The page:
January 3, 2016

Black-and-white in color... today at Odana...

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20 comments:

chickelit said...

The golf between winter and spring is ever whitening.

Terry said...

I like Odana. The casino is a fun place. It's actually staffed by native Americans.

Ann Althouse said...

?? I guess there's a casino in Odanah, Wisconsin.

This is just a golf course... groomed for skiing in the winter. It's my favorite place because it's within my skill range (and no risk of Sonny Bono-ing into a tree).

Danno said...

My only familiarity with this park has been because I have biked on the Southwest Trail, which runs along it. Too cold for that now, at least for me. I sure hope you don't "Sonny Bono" yourself with your skis.

Terry said...

Odana golf course, not the village of Odanah?
Nevermind.
It's actually called 'Bad River Casino and Lodge.'
According to its website, it is possible to win big money there.

Curious George said...

That's the par four 8th hole on the left and the par five 6th on the right. I think.

MadisonMan said...

I found today really bleak. Yesterday was much nicer.

Meade said...

Ah but tomorrow. Tomorrow the sky should be between 3/8 and 5/8 uncovered by clouds. Partly splendid.

Laslo Spatula said...

Absolutely great photos, but they scare me on some level I can't quite identify.

Desolate. No hope on the edges. No hope on the horizon.

Here I lay down, tired, to die.

How did people manage to withstand this land a hundred years ago?

I am Laslo.

harrogate said...

The Oregon situation is being muted by the media. Wonder why that is ?

Saint Croix said...

Nice photos, Althouse!

I'm shooting my first film, Christians, in black and white. (If we raise the money!) Some movies just have to be in black and white. Schindler's List, for instance. Black and white gives your film a serious quality.

Why?

I think because our world is filled with color.

Imagine if you wake up tomorrow, and the world is black and white. You freak out, right? You're worried that you are going blind. So you run to your neighbor, the doctor. Only he's freaking out too. Because the world is black and white. We've lost all color in the world!

People would be running around in the streets. We would panic. Is God mad at us? Where did the color go? We would freak out.

That's why black and white works, I think. Black and white seems "arty" because it's unlike the real world. It gives your cinema a sense of unreality, of difference, of strangeness.

Jeff Teal said...

Robert Redford commenting on Faye Dunaway's bleak photographs in "Three Days Of The Condor"-"Looks like November".Winter is coming late .

MadisonMan said...

Imagine if you wake up tomorrow, and the world is black and white. You freak out, right?

Not exactly. I'd wonder if there is something wrong with the rods/cones in my eyes. They're what detect color, after all. I'd also wonder if something in the atmosphere was selectively absorbing wavelengths associated with particular color(s), and what that gas could be (and where it came from).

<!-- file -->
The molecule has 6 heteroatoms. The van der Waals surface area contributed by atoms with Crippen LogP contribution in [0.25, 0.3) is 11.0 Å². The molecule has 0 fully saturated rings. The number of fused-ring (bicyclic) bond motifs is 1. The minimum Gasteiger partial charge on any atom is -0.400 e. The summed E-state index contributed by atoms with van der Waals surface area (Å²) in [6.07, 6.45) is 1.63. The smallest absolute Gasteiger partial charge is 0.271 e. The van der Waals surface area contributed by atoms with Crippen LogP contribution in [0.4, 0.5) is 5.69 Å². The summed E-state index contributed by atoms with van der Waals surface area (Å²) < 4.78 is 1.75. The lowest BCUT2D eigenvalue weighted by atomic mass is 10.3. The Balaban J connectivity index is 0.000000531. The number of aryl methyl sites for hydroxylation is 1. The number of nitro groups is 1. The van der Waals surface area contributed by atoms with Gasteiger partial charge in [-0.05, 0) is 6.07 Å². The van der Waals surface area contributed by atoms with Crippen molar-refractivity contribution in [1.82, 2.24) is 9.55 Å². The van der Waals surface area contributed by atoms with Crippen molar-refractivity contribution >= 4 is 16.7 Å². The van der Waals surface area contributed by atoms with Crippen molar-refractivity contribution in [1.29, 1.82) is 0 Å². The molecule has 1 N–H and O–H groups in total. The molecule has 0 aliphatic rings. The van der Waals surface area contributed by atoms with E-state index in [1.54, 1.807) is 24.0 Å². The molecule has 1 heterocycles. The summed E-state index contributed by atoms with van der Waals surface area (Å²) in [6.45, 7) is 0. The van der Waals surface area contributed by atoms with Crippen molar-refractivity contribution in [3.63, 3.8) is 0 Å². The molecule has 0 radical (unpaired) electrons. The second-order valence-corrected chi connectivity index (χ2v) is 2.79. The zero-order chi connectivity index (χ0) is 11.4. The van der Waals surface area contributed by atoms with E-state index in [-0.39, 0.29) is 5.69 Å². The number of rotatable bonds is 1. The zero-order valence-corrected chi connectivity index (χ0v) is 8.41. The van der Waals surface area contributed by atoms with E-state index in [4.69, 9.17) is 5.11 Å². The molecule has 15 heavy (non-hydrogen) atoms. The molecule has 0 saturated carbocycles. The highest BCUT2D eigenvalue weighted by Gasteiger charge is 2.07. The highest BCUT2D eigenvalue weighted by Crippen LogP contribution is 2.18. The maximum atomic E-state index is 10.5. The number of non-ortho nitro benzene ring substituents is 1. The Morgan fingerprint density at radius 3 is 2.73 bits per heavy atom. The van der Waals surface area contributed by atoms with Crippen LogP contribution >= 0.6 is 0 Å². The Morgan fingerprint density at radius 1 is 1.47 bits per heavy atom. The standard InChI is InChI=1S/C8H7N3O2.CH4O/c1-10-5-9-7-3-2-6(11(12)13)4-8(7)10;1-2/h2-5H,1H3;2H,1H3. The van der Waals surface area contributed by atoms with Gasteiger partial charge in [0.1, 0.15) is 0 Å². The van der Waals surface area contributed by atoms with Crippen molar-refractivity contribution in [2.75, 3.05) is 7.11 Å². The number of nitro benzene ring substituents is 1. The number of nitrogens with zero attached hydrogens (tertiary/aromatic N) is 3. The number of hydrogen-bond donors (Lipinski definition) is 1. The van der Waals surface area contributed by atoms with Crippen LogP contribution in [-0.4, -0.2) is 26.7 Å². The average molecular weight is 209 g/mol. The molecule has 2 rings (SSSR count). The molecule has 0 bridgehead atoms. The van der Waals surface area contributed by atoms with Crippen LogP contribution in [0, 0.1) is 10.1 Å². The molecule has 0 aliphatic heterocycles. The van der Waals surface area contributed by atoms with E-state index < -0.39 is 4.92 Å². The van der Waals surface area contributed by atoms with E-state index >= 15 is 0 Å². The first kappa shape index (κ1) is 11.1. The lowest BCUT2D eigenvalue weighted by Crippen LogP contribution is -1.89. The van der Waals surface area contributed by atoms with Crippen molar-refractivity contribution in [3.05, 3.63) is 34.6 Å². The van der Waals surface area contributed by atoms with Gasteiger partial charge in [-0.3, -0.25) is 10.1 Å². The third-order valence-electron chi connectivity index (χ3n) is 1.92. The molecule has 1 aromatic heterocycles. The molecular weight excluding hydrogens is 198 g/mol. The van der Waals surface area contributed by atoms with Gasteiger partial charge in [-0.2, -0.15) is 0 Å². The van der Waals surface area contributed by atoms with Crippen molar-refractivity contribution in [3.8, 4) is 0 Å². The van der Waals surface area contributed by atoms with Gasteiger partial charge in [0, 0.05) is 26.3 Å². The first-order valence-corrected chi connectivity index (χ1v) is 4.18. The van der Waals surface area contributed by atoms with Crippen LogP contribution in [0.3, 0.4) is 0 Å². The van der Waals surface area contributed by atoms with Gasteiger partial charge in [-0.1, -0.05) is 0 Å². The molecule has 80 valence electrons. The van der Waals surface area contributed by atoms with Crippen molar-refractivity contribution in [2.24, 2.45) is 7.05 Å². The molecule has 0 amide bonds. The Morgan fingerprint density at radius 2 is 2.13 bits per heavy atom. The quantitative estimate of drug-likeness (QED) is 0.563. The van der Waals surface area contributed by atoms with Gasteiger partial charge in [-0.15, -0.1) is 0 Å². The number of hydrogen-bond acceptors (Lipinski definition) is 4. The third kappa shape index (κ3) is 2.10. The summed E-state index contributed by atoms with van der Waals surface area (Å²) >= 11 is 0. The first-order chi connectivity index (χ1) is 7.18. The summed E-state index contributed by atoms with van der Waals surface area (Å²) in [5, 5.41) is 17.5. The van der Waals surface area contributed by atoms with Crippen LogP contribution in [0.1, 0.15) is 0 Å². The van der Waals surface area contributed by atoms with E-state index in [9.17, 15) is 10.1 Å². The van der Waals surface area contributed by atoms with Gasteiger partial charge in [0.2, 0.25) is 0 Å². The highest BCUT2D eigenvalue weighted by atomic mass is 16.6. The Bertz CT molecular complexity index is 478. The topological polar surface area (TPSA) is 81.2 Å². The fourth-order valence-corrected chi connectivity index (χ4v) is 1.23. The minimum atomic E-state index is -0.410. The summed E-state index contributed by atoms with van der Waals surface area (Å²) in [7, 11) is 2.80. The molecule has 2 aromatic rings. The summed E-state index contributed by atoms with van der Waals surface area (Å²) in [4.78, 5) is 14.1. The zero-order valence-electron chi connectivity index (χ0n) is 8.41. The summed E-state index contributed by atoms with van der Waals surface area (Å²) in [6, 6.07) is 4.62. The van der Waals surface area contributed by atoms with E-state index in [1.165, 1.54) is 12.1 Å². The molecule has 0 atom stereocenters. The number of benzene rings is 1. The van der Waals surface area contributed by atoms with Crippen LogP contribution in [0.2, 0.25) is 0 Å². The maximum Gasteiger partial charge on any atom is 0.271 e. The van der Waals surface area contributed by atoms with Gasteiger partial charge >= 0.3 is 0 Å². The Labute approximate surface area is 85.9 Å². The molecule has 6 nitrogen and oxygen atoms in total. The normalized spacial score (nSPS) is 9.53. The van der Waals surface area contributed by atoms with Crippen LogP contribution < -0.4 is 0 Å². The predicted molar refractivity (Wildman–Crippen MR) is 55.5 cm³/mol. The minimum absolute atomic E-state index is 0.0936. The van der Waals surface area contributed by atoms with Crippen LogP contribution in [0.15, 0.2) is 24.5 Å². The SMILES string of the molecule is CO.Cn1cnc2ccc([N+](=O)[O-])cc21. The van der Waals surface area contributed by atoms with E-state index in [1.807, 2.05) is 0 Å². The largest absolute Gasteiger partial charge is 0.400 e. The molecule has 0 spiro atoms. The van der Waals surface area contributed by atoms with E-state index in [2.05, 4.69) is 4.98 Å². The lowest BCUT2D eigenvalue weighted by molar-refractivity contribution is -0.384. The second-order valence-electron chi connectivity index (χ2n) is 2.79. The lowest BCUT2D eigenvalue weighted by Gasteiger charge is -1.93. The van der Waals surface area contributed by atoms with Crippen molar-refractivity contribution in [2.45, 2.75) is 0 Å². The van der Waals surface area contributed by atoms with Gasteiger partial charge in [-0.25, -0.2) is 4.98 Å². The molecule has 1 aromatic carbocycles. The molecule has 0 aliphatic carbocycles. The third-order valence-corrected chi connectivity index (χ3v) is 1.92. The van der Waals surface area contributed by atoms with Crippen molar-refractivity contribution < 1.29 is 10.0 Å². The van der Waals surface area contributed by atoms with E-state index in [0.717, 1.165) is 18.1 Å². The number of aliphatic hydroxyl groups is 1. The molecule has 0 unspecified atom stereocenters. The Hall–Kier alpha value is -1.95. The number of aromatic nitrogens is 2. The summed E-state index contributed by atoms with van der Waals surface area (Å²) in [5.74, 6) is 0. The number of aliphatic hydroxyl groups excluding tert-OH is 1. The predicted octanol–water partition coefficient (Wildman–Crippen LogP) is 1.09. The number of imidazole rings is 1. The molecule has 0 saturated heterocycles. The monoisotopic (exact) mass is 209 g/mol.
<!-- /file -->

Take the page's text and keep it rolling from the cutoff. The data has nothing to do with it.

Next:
Original Mike said...

"Not exactly. I'd wonder if there is something wrong with the rods/cones in my eyes. They're what detect color, after all. I'd also wonder if something in the atmosphere was selectively absorbing wavelengths associated with particular color(s), and what that gas could be (and where it came from)."

I can't imagine a plausible external physical cause. Ergo, I'd freak out.

Curious George said...

ANd it's Odana Hills

Original Mike said...

Remember, MM, white is the combination of all colors.

Original Mike said...

Upon reflection, I realize Saint Croix's what-if is something I've experienced many times after stargazing in the pre-dawn hours. At night, light levels are so low only the rods are stimulated. Since only cones provide color vision, you see in black and white. As light begins to return to the world, you begin to see more and more detail but it's still only in black and white. Then light levels reach the threshold of cone stimulation and, like a switch being thrown, your vision switches to color. It's really quite startling and wonderful if you watch for it. Try it sometime!

MadisonMan said...

Remember, MM, white is the combination of all colors.

Yes. If you were to remove all, say, green light (550 microns) by absorption of a gas, and your cones that are sensitive to red light were going haywire, you're left with monochromatic vision -- sort of.

I too also like the colorization that occurs as night goes to day. I observed it a couple times while boy scout camping and it made a real impression.

Original Mike said...

"I too also like the colorization that occurs as night goes to day. I observed it a couple times while boy scout camping and it made a real impression."

Best time for dramatic effect is during peak fall color.

Saint Croix said...

At night, light levels are so low only the rods are stimulated. Since only cones provide color vision, you see in black and white.

I was walking my dog on the beach in the middle of the night once. Out on the sand, the moon was really, really big in the sky. And I could see so well! The sand was pure white. I could see my dog perfectly, even though it was 3:00 a.m. or something. I could see everything below my knees, with the moonlight bouncing off the white sand. Up high, everything was black. So that's a great example of a black and white world. White moon, white sand, white moon bouncing off the white sand, and black everywhere else.

It looked unlike anything I have ever seen in my life. Very, very cool.